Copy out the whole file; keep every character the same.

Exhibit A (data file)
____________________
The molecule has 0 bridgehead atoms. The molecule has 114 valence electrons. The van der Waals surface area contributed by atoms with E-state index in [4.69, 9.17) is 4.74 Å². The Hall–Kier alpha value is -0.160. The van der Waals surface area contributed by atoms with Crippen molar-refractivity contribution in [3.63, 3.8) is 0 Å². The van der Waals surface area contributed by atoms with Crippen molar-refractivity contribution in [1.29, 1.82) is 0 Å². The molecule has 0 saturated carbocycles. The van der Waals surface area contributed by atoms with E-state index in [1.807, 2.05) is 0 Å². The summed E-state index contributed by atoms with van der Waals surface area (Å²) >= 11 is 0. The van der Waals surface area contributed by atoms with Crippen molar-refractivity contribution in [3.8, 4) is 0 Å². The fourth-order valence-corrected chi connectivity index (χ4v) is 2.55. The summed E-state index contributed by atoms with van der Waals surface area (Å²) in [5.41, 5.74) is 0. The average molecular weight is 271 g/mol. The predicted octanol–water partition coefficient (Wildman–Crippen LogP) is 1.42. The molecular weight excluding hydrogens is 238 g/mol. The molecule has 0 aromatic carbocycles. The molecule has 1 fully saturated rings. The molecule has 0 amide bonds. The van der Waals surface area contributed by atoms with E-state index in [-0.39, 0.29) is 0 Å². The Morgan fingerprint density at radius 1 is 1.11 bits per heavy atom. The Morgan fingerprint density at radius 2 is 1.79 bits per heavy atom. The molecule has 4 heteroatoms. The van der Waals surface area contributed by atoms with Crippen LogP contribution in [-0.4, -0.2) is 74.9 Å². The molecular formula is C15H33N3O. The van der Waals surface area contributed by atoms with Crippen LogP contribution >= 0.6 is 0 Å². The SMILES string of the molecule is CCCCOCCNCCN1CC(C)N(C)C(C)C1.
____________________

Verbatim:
The molecule has 0 bridgehead atoms. The molecule has 114 valence electrons. The van der Waals surface area contributed by atoms with E-state index in [4.69, 9.17) is 4.74 Å². The Hall–Kier alpha value is -0.160. The van der Waals surface area contributed by atoms with Crippen molar-refractivity contribution in [3.63, 3.8) is 0 Å². The van der Waals surface area contributed by atoms with Crippen molar-refractivity contribution in [1.29, 1.82) is 0 Å². The molecule has 0 saturated carbocycles. The van der Waals surface area contributed by atoms with E-state index in [1.807, 2.05) is 0 Å². The summed E-state index contributed by atoms with van der Waals surface area (Å²) >= 11 is 0. The van der Waals surface area contributed by atoms with Crippen molar-refractivity contribution in [3.8, 4) is 0 Å². The fourth-order valence-corrected chi connectivity index (χ4v) is 2.55. The summed E-state index contributed by atoms with van der Waals surface area (Å²) in [5.41, 5.74) is 0. The average molecular weight is 271 g/mol. The predicted octanol–water partition coefficient (Wildman–Crippen LogP) is 1.42. The molecular weight excluding hydrogens is 238 g/mol. The molecule has 0 aromatic carbocycles. The molecule has 1 fully saturated rings. The molecule has 0 amide bonds. The van der Waals surface area contributed by atoms with E-state index in [-0.39, 0.29) is 0 Å². The Morgan fingerprint density at radius 1 is 1.11 bits per heavy atom. The Morgan fingerprint density at radius 2 is 1.79 bits per heavy atom. The molecule has 4 heteroatoms. The van der Waals surface area contributed by atoms with Crippen LogP contribution in [-0.4, -0.2) is 74.9 Å². The molecular formula is C15H33N3O. The van der Waals surface area contributed by atoms with Crippen LogP contribution >= 0.6 is 0 Å². The SMILES string of the molecule is CCCCOCCNCCN1CC(C)N(C)C(C)C1.